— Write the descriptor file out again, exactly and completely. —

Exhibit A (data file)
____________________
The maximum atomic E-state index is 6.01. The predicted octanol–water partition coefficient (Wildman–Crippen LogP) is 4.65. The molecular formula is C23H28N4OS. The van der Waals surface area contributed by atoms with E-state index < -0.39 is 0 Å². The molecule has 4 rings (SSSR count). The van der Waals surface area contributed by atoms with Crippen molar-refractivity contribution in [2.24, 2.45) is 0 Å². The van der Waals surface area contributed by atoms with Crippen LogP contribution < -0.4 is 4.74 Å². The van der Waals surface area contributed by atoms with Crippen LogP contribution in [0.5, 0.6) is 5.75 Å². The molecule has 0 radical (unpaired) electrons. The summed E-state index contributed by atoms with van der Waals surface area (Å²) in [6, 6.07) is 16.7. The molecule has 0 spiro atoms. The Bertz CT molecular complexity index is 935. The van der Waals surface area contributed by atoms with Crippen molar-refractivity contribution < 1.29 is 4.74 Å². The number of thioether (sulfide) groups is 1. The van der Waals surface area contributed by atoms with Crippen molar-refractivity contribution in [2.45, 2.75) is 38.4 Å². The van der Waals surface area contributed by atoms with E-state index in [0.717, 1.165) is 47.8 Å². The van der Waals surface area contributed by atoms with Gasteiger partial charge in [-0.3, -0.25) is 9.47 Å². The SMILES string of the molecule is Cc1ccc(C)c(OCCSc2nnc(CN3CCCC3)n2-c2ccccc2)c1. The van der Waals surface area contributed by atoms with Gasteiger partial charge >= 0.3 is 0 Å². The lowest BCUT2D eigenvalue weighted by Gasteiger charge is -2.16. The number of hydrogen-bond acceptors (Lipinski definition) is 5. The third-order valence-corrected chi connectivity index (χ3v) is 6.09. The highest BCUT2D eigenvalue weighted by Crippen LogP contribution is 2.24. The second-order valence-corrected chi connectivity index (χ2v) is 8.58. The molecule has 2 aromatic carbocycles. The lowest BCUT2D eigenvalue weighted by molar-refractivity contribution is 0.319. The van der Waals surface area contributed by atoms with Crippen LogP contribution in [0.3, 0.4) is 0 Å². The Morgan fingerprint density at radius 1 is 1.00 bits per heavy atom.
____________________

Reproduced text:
The maximum atomic E-state index is 6.01. The predicted octanol–water partition coefficient (Wildman–Crippen LogP) is 4.65. The molecular formula is C23H28N4OS. The van der Waals surface area contributed by atoms with E-state index < -0.39 is 0 Å². The molecule has 4 rings (SSSR count). The van der Waals surface area contributed by atoms with Crippen molar-refractivity contribution in [2.24, 2.45) is 0 Å². The van der Waals surface area contributed by atoms with Crippen LogP contribution < -0.4 is 4.74 Å². The van der Waals surface area contributed by atoms with Crippen LogP contribution in [0.5, 0.6) is 5.75 Å². The molecule has 0 radical (unpaired) electrons. The summed E-state index contributed by atoms with van der Waals surface area (Å²) in [6, 6.07) is 16.7. The molecule has 0 spiro atoms. The Bertz CT molecular complexity index is 935. The van der Waals surface area contributed by atoms with Crippen molar-refractivity contribution < 1.29 is 4.74 Å². The number of thioether (sulfide) groups is 1. The van der Waals surface area contributed by atoms with Crippen molar-refractivity contribution in [2.45, 2.75) is 38.4 Å². The van der Waals surface area contributed by atoms with E-state index in [0.717, 1.165) is 47.8 Å². The van der Waals surface area contributed by atoms with Gasteiger partial charge in [-0.3, -0.25) is 9.47 Å². The SMILES string of the molecule is Cc1ccc(C)c(OCCSc2nnc(CN3CCCC3)n2-c2ccccc2)c1. The van der Waals surface area contributed by atoms with Gasteiger partial charge >= 0.3 is 0 Å². The lowest BCUT2D eigenvalue weighted by Gasteiger charge is -2.16. The number of hydrogen-bond acceptors (Lipinski definition) is 5. The third-order valence-corrected chi connectivity index (χ3v) is 6.09. The highest BCUT2D eigenvalue weighted by Crippen LogP contribution is 2.24. The second-order valence-corrected chi connectivity index (χ2v) is 8.58. The molecule has 2 aromatic carbocycles. The lowest BCUT2D eigenvalue weighted by molar-refractivity contribution is 0.319. The van der Waals surface area contributed by atoms with Crippen LogP contribution in [0.3, 0.4) is 0 Å². The Morgan fingerprint density at radius 1 is 1.00 bits per heavy atom.